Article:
Vacation and Sick Leave

Most vacation and sick leave policies are written in one of two ways. Days off are either earned over time (accrued) or are granted on a certain date, such as January 1 or an employee’s hire date. If vacation days are granted before employees earn them, and you don’t want to pay for unearned vacation time upon termination or separation from employment, it’s important to specify this in your policy.

If the policy doesn’t address the payment of unearned vacation time upon termination or separation, you may be legally required to pay for all unused vacation time. Including the following sample language can address this situation:

  • “Vacation days are granted on January 1 of each year. While vacation days are available on January 1, the number of vacation days available for payout upon separation from this organization will be prorated, based on the months of service in that year.”
  • “If an employee has not used all his or her allotted vacation days by the last day of employment, the remaining vacation days will be prorated and paid to the employee. If the last day of employment is before July 1, and an employee has used more than the allotted vacation days, the employee is expected to reimburse this organization for the cost of the excess vacation time that was used. Employees leaving this organization after July 1 will not be required to reimburse this organization for excess vacation days used and will receive all remaining prorated vacation time, if applicable. In order to avoid repayment situations, employees intending to terminate employment with this organization before July 1 should meet with human resources to determine the prorated number of vacation days.”

Your organization will want to consult a locally licensed attorney to confirm that your vacation and sick leave policies comply with state and local law.


(Name of organization) will grant vacation and sick leave to full-time employees on January 1 of each calendar year, according to the following schedule:

First Calendar Year of Employment

Hire Date # of Days   Eligibility Date
1st Quarter Sick
Date of Hire
April 1
2nd Quarter Sick
Date of Hire
July 1
3rd Quarter Sick
Date of Hire
October 1
4th Quarter Sick
Date of Hire
Calendar Year # of Days # of Vacation Days
2 (hired 1st Quarter) 4 6
2 (hired 2nd Quarter) 4 5
2 (hired 3rd Quarter) 4 4
2 (hired 4th Quarter) 4 3
3 4 7
4 4 7
5 4 8
6 4 8
7 4 9
8 4 9
9 4 10
10 Years + 4 11



Part-time employees (20 hours or more)
If you are a part-time employee and work 20 hours or more during the year, you will be granted a pro-rated portion of sick and vacation time based on your annual average of hours worked during the prior calendar year.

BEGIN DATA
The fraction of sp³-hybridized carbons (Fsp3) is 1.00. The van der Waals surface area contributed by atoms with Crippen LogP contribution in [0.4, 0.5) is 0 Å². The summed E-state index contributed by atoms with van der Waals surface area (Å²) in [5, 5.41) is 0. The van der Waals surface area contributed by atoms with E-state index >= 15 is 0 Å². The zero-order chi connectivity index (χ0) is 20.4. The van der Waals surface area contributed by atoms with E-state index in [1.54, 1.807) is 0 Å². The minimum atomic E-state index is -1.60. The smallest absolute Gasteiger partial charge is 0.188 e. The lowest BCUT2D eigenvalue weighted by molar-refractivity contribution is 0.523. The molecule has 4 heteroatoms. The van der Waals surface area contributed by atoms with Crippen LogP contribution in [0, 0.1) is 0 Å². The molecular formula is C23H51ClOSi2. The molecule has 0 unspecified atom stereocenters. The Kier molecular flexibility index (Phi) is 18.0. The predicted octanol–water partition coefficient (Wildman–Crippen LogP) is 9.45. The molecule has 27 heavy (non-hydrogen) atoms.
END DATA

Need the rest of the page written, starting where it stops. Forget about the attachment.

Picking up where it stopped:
Carryover of Days
Full-time employees may carry over the following number of days each calendar year:

  • 5 sick days
  • 5 vacation days

Part-time employees eligible for vacation and sick time may carry over the following number of days each calendar year:

  • 2.5 sick days
  • 2.5 vacation days

Sick Leave
Sick leave may be used only for health care appointments, personal illness, or the illness of a close family member. A close family member includes a parent, child, or spouse of the employee or a parent or child of the employee’s spouse. Sick leave will not be paid to employees when they leave employment with this organization.

Vacation Time
Vacation time may be used for vacation, personal business, or additional sick leave once the allotted sick days have been exhausted. Vacation time should primarily be used for scheduled absences and should be approved by the manager at least 24 hours in advance. You are expected to receive managerial approval prior to taking any vacation time. Managers have discretion when approving vacation time. Seniority is one factor that managers may consider, but they are not required to consider seniority in making their decision. Employees are generally required to exhaust all vacation time before unpaid time off will be granted.

Note: Be sure that your policy explains how vacation time will or won’t be paid to employees when they separate from the organization.

Optional: Vacation Length
In order for employees and this organization to derive the fullest benefits desired from vacation, the employee is encouraged to take at least one week of eligible vacation in consecutive days if the employee has earned at least 10 days of vacation time. An employee may use vacation and holidays together to satisfy the “one week of vacation” encouragement. Employees will be paid for any earned and unused vacation days upon voluntary separation of employment with this organization.


  • If an employee exhausts all sick leave and is subsequently ill, the employee will generally be required to use available vacation time. Unless the illness qualifies under the Family and Medical Leave Act, employees are generally not permitted to take unpaid time for illness when vacation time is available.
  • While vacation time can be used for illness once sick leave has been exhausted, an employee generally may not use sick leave for anything except the following: personal illness, the illness of a close family member, or a qualifying event under the Family and Medical Leave Act.
  • An illness occurring during a scheduled vacation will not be counted as sick leave.

This is a sample handbook policy only. Your organization is responsible for compliance with all applicable laws. Accordingly, this document should not be used or adopted by your organization without first being reviewed and approved by a licensed attorney in your area. Brotherhood Mutual assumes no liability in preparation and distribution of this sample document.

Working Together © 2022 Brotherhood Mutual Insurance Company. All rights reserved. Updated 9/2021.